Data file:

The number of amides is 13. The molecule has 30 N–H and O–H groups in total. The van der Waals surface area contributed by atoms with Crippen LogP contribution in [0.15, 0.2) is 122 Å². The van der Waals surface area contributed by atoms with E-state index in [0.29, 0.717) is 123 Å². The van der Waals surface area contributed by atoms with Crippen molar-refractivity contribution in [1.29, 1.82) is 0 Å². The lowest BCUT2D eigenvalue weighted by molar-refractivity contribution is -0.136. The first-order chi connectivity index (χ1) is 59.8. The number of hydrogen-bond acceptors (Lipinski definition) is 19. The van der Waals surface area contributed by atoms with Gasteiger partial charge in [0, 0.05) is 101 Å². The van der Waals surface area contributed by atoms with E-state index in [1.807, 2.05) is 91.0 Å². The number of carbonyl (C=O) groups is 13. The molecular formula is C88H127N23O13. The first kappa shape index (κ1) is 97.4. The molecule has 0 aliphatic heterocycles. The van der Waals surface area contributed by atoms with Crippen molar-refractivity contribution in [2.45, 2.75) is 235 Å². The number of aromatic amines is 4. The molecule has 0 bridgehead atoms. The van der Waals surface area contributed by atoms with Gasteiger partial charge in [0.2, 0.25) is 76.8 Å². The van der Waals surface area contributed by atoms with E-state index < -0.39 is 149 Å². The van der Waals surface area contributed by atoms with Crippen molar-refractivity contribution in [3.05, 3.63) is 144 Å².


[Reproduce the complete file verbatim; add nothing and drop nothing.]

The number of amides is 13. The molecule has 30 N–H and O–H groups in total. The van der Waals surface area contributed by atoms with Crippen LogP contribution in [0.15, 0.2) is 122 Å². The van der Waals surface area contributed by atoms with E-state index in [0.29, 0.717) is 123 Å². The van der Waals surface area contributed by atoms with Crippen molar-refractivity contribution in [1.29, 1.82) is 0 Å². The lowest BCUT2D eigenvalue weighted by molar-refractivity contribution is -0.136. The first-order chi connectivity index (χ1) is 59.8. The number of hydrogen-bond acceptors (Lipinski definition) is 19. The van der Waals surface area contributed by atoms with Gasteiger partial charge in [0, 0.05) is 101 Å². The van der Waals surface area contributed by atoms with E-state index in [1.807, 2.05) is 91.0 Å². The number of carbonyl (C=O) groups is 13. The molecular formula is C88H127N23O13. The first kappa shape index (κ1) is 97.4. The molecule has 0 aliphatic heterocycles. The van der Waals surface area contributed by atoms with Crippen molar-refractivity contribution in [2.45, 2.75) is 235 Å². The number of aromatic amines is 4. The molecule has 0 bridgehead atoms. The van der Waals surface area contributed by atoms with Gasteiger partial charge in [0.2, 0.25) is 76.8 Å². The van der Waals surface area contributed by atoms with E-state index < -0.39 is 149 Å². The van der Waals surface area contributed by atoms with Crippen molar-refractivity contribution in [3.05, 3.63) is 144 Å².